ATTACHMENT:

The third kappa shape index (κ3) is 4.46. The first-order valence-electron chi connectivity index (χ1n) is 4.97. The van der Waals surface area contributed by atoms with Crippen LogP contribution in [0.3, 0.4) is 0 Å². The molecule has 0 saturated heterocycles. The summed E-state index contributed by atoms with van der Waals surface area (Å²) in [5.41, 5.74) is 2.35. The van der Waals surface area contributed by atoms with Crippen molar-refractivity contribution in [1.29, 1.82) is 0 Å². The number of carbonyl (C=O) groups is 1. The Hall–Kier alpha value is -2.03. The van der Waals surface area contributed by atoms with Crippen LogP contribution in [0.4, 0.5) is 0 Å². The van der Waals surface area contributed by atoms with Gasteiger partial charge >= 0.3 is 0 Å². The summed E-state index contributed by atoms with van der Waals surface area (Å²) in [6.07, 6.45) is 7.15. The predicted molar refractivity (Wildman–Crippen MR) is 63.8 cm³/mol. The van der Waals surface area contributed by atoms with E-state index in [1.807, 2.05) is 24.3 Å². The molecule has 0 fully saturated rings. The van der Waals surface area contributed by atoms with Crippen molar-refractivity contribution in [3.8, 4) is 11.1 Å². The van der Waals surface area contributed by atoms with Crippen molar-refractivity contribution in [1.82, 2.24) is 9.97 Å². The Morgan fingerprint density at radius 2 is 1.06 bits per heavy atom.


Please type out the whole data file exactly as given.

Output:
The third kappa shape index (κ3) is 4.46. The first-order valence-electron chi connectivity index (χ1n) is 4.97. The van der Waals surface area contributed by atoms with Crippen LogP contribution in [0.3, 0.4) is 0 Å². The molecule has 0 saturated heterocycles. The summed E-state index contributed by atoms with van der Waals surface area (Å²) in [5.41, 5.74) is 2.35. The van der Waals surface area contributed by atoms with Crippen molar-refractivity contribution in [1.29, 1.82) is 0 Å². The number of carbonyl (C=O) groups is 1. The Hall–Kier alpha value is -2.03. The van der Waals surface area contributed by atoms with Crippen LogP contribution in [0.4, 0.5) is 0 Å². The van der Waals surface area contributed by atoms with Gasteiger partial charge >= 0.3 is 0 Å². The summed E-state index contributed by atoms with van der Waals surface area (Å²) in [6.07, 6.45) is 7.15. The predicted molar refractivity (Wildman–Crippen MR) is 63.8 cm³/mol. The van der Waals surface area contributed by atoms with E-state index in [1.807, 2.05) is 24.3 Å². The molecule has 0 fully saturated rings. The van der Waals surface area contributed by atoms with Crippen molar-refractivity contribution in [3.8, 4) is 11.1 Å². The van der Waals surface area contributed by atoms with Crippen molar-refractivity contribution in [1.82, 2.24) is 9.97 Å². The Morgan fingerprint density at radius 2 is 1.06 bits per heavy atom.